Weiderhold was the key player in $450 million for "capital security grants" that was placed in the economic stimulus package: He communicated with Congress and didn't consult Amtrak management about the proposal, Rockefeller said in a letter sent on Thursday to Transportation Secretary Ray LaHood. DOT Inspector General Calvin Scovel said Amtrak CEO Joseph Boardman considered Weiderhold's consultation with Congress on the stimulus provision a "watershed moment" in which he told the board, "either [Weiderhold] goes or I go."
Weiderhold's removal from Amtrak in 2009 has been the subject of a congressional investigation, with House Oversight and Government Reform Chairman Darrell Issa, R-Calif., charging that Amtrak fired him unlawfully. Rockefeller says Issa and Sen. Chuck Grassley, R-Iowa, have overlooked key facts in their probe of the Weiderhold removal.
The Transportation Department's IG sent a letter to Issa on Wednesday saying Amtrak did not violate the law in removing Weiderhold, but "Amtrak does not appear to have given adequate consideration to Congress's role as a stakeholder with respect to inspectors general." The letter was also addressed to House Transportation and Infrastructure Committee Chairman John Mica, R-Fla., and Grassley.
The tension between Weiderhold and Amtrak had been smoldering for some time when the $450 million provision in the economic stimulus package came to the attention of the Amtrak management. Inspectors general frequently communicate with Congress about programs and operations of the agencies they are charged with overseeing, but "the law does not give them the authority to directly communicate with Congress about agency funding," Rockefeller said.
When it became clear the Weiderhold had inserted the language into the stimulus package, the Amtrak board tried to mediate the dispute and notified DOT's inspector general and the chair of the Council of the Inspectors General on Integrity and Efficiency, DOT's IG said. The Amtrak board eventually gave Weiderhold a choice of a voluntary separation agreement with severance or a 30-day notice sent to Congress. Weiderhold chose the separation agreement.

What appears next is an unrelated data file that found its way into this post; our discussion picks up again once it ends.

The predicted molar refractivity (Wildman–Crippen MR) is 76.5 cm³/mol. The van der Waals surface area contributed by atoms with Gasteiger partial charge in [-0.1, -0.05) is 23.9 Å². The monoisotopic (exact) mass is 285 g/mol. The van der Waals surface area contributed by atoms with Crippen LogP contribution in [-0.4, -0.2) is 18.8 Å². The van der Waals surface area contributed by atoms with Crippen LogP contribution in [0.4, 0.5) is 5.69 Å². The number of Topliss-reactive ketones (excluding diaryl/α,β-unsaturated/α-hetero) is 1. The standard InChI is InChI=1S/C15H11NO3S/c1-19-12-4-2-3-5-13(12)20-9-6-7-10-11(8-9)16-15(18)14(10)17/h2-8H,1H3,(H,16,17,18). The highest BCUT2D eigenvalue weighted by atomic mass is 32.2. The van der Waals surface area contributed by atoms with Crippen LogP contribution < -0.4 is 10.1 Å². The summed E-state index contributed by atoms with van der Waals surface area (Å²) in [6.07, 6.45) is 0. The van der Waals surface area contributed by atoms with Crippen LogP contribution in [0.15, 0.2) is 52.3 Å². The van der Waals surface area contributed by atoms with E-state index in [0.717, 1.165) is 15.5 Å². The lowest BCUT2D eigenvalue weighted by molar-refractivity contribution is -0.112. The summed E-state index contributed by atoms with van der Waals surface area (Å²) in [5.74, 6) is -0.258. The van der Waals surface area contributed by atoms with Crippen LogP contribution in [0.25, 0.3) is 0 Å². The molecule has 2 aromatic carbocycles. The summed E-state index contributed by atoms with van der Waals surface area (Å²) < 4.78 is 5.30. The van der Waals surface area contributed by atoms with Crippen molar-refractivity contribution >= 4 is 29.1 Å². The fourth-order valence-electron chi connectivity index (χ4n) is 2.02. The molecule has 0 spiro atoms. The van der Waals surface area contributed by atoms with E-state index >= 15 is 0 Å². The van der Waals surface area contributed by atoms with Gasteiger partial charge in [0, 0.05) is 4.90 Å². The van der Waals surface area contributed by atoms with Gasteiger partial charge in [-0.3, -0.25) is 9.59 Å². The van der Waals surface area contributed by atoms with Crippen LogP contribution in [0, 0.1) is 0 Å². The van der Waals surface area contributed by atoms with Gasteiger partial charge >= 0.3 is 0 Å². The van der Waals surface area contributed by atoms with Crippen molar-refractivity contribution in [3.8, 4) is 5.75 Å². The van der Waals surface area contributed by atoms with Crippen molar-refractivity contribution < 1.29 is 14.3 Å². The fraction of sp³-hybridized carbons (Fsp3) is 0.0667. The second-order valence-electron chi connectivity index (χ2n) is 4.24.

Congress wasn't notified 30 days in advance, as required by law for involuntary removals. DOT's IG said Weiderhold's departure "would not appear to be an involuntary separation."
Rockefeller and Issa have traded jabs over the Weiderhold issue for the better part of a year, with Rockefeller putting his staff on the task of examining Issa's investigation. In Thursday's letter, Rockefeller said he hopes the DOT IG's finding "finally puts this matter to rest."
A spokesman for Issa noted that the DOT IG's letter is clear on the point that Congress wasn't given appropriate notice about Weiderhold's removal. "What Sen. Rockefeller describes as 'necessary steps' to remove Mr. Weiderhold, the Department of Transportation IG described as a failure by Amtrak officials to properly consult with Congress that was contrary to the intentions of the Inspector General Act," Issa spokesman Frederick Hill said. "The senator's letter further attempts to distort the record by presenting as fact information the IG clearly described as being 'from Amtrak's perspective.' "
The DOT IG letter suggests lawmakers could revisit the IG law to make the standards more clear. "Congress, therefore, is entitled to be kept well informed of the departure, or the possibility of departure, of an inspector general -- whether it be for 'doing his or her job too well' or 'for good reasons,'" the letter said. "To ensure that Congress is informed of inspectors general departures, Congress may wish to consider defining 'removal' or expanding those situations in which notice is required."